By His Resurrection, our Lord Jesus Christ conquered Death by death, and revealed to man the path leading from death and corruption to eternal life (Acts 2:24, 27–28; 2 Tim. 1:10). Although man remains mortal as before, death has no power over him; for it was defeated by the Risen Christ the First-fruits from the dead and the Author and Finisher of our own resurrection. But in fact Christ has been raised from the dead, the first fruits of those who have fallen asleep… [so that] all be made alive… at His coming (1 Cor. 15:20–23). For this perishable nature must put on the imperishable, and this mortal nature must put on immortality (1 Cor. 15:53).
By the words of the 11th Article of the Creed, I look for the Resurrection of the dead, the Holy Church confesses that through the action of God’s omnipotence all the bodies of the dead shall reunite with their souls, come to life, and be both spiritual and immortal. The universal resurrection of the dead, as the Bible tells us, is linked with Christ’s second, glorious coming (1 Thess. 4:16).
Resurrection of the dead was known in Old Testament times, too. The Prophet Job said: For I know that my Redeemer lives, and at last he will stand upon the earth; and after my skin has been thus destroyed, then from my flesh I shall see God, Whom I shall see for myself, and my eyes shall behold, and not another (Job 19:25–27). The holy Prophet Ezekiel also prophesied the universal resurrection of the dead (Ez. 37:12,14).
By His Resurrection, Christ the Savior affirmed the truth of the universal resurrection of the dead. All of Christianity is founded on Christ’s Resurrection (1 Cor. 15:14). Brought into communion with Christ through the Sacrament of Baptism, man becomes one whole with Him in the body of the Church, which is at once human and divine. As a result of this union of grace, the Christian partakes in both Christ’s Resurrection and in eternal life. While man’s spiritual link with Christ is established through Baptism, his physical unity with Him is accomplished through the Holy Eucharist (John 6:54–57). The Eucharist Christ’s Body and Blood is a guarantee of resurrection. Christ’s Resurrection is the beginning and guarantee not only of our resurrection, but of a universal renewal and transfiguration of all creation (Rom. 8:20–21).
The Orthodox Church’s prayers for the dead are based on faith in universal resurrection and on the unity of the Churches Militant and Triumphant. By His Resurrection, our Lord Jesus Christ showed that death is not annihilation and non-existence, but the gate to life and immortality. The Christian looks on death as the transition to an eternal life.
The Creed ends with this confident hope on the part of the Christian: I look for…the life of the world to come. By the life of the world to come the Holy Church means the life that shall be after the resurrection of the dead and Christ’s last judgment.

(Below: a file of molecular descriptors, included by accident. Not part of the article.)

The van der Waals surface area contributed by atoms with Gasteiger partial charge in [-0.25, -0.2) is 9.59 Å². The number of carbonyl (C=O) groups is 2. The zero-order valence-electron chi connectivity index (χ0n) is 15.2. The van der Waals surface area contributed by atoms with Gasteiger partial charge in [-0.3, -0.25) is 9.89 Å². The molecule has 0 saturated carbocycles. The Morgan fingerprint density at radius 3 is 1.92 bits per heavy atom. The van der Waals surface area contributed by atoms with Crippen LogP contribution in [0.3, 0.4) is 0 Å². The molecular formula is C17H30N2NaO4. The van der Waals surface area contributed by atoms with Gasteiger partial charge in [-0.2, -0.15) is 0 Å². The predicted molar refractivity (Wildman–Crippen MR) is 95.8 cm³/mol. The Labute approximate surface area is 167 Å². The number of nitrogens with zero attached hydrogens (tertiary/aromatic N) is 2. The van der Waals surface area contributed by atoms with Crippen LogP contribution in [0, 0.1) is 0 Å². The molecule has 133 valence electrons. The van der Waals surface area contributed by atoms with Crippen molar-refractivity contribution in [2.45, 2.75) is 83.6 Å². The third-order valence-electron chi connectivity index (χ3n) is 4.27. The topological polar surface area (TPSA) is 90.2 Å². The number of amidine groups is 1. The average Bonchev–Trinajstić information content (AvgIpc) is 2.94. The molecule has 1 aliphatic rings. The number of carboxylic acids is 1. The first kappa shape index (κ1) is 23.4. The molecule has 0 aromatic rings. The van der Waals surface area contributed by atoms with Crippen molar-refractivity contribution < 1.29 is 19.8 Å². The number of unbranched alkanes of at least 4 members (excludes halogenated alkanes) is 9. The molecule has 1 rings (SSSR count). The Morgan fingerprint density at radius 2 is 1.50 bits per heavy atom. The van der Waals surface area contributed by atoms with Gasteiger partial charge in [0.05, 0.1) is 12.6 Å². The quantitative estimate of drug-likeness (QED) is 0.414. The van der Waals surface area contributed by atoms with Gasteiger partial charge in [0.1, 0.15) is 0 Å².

A man is responsible to God for the life that he has been given. It is here on earth that, of his own free will, a man lays the beginning of that life which shall begin when his body dies. His fate after death depends on how he has lived his life on earth. If he has always been with Christ, joined closely to Him through the Holy Sacraments in His God-Man organism of the Church, then after his death he shall also be with God, ceaselessly experiencing the blessed and eternal joy of living communion with God which we who live on earth call in the words of Holy Scripture Paradise (Luke 23:43), the Kingdom of Heaven or the Kingdom of God (Matt. 5:3–10,8,11; Luke 13:28–29; 1 Cor. 15:50), the house or the mansions of our Heavenly Father (John 14:2).
This ineffable joy of life in Paradise cannot be expressed in human language (2 Cor. 12:2,4); it derives from the fullness of knowing God and from the nearness of God. That is why Christ our Savior says: And this is eternal life, that they know Thee the only true God, and Jesus Christ Whom Thou hast sent (John 17,:3).
This joy is immutable, but it affects the human soul in different ways. The depth of perception of this joy by man’s soul also differs. In My Father’s house are many mansions (John 14:2), says Christ the Savior. There are many mansions, and all of these mansions, prepared for the souls of those saved and redeemed by the Son of God’s death, are illumined by a light coming from God, the Source of Light, Life and Blessedness; and in each of these mansions the presence of our Savior the Lord can be felt, giving life and joy to those who dwell in it.
Only those who consciously and stubbornly disdain the call to repentance, the call to a life worthy of repentance, shall remain outside communion with God at death, deprived of Light and Grace (Luke 16:23; Matt. 5:22,29; 8:12; 22:13; Phil. 2:10).
We should not suppose that the attaining of eternal blessedness and the Kingdom of Heaven are goals in themselves for the Christian, the purpose for which he lives and towards which he strives. The blessed state in the life to come is a result of moral perfection, the deification of man, which he attains here on earth. The Savior says: Seek first [the kingdom of God] and His righteousness, and all these things shall be yours as well (Matt. 6:33).
Excerpt taken from These Truths We Hold — The Holy Orthodox Church: Her Life and Teachings. Compiled and edited by a monk of St. Tikhon Monastery. Copyright 1986 by the St. Tikhon Seminary Press, South Canaan, PA 18459. Reprinted with permission.